Last modified on 6 April 2013, at 07:34

Buddhist Philosophy/Introduction

Buddhist Philosophy

  1. Introduction
  2. Details
  3. Meditation
  4. Sutra
  5. Schools
  6. Esoteric Buddhism
  7. Yinyana
  8. Developments
  9. Glossary
  10. Quips
  11. References and Links

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What is Buddhist Philosophy gives an introduction to some key points developed here. Buddhism will be explored from some of its less known attributes:

  • Its influence on medicine and healing.
  • Buddhist Cosmology.
  • The teachings of Buddhist rasayana.
  • The development of a secular religion.
  • Non theistic ethics and morality

HistoryEdit

Buddhism often traces its religious foundation to the life and inspiration of the Shakyamuni Buddha. Buddhism has been associated with peacefulness towards others, including animals (especially the monkey), and an emphasis on meditation. Many words originally largely associated with Buddhism are now part of Western usage, for example: Zen, karma, mantra, nirvana.

What Led to the Buddha's Enlightenment?Edit

The semi-mythological nature of the Buddha's life is also reflected in many Sufi tales of princes who gave up their kingdoms to follow paths of spiritual unfolding, although these stories are much much later and as such were probably influenced by the Buddha story (for an important academic analysis of the Buddha story, see 'Suttas as History' by Jonathan Walters in History of Religion, University of Chicago). The Buddha was born to the ruler of a small kingdom in Nepal and led a sheltered life. After seeing the four signs, he resolved to leave his life of ease and find the cause of overcoming of dissatisfaction or dukkha. After study, ascetic and meditative practices, the Buddha developed an understanding or realization. The rest of his life was spent in transmitting this realization.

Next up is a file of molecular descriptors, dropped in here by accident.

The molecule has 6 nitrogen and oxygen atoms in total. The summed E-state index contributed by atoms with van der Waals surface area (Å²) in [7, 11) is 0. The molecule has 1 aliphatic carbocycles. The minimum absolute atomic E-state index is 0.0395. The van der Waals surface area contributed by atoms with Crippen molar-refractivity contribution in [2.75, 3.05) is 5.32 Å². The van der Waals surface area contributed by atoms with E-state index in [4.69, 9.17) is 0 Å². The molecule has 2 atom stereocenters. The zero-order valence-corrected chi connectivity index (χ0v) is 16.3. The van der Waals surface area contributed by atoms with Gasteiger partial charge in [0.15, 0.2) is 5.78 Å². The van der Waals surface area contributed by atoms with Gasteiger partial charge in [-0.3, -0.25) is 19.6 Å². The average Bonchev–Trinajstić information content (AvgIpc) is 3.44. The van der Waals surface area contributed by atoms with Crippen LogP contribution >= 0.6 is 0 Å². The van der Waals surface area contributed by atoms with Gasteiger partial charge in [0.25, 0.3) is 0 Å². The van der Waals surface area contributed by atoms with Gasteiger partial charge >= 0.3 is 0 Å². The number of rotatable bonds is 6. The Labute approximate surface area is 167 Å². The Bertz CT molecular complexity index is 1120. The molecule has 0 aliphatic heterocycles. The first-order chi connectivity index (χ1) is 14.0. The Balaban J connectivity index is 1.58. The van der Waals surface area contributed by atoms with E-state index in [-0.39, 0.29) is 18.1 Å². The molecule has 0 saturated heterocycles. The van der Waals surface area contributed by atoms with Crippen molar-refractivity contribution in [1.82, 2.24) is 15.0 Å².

Buddha expressed his philosophy when he said: "I teach only two things, O disciples, the fact of suffering and the possibility of escape from suffering."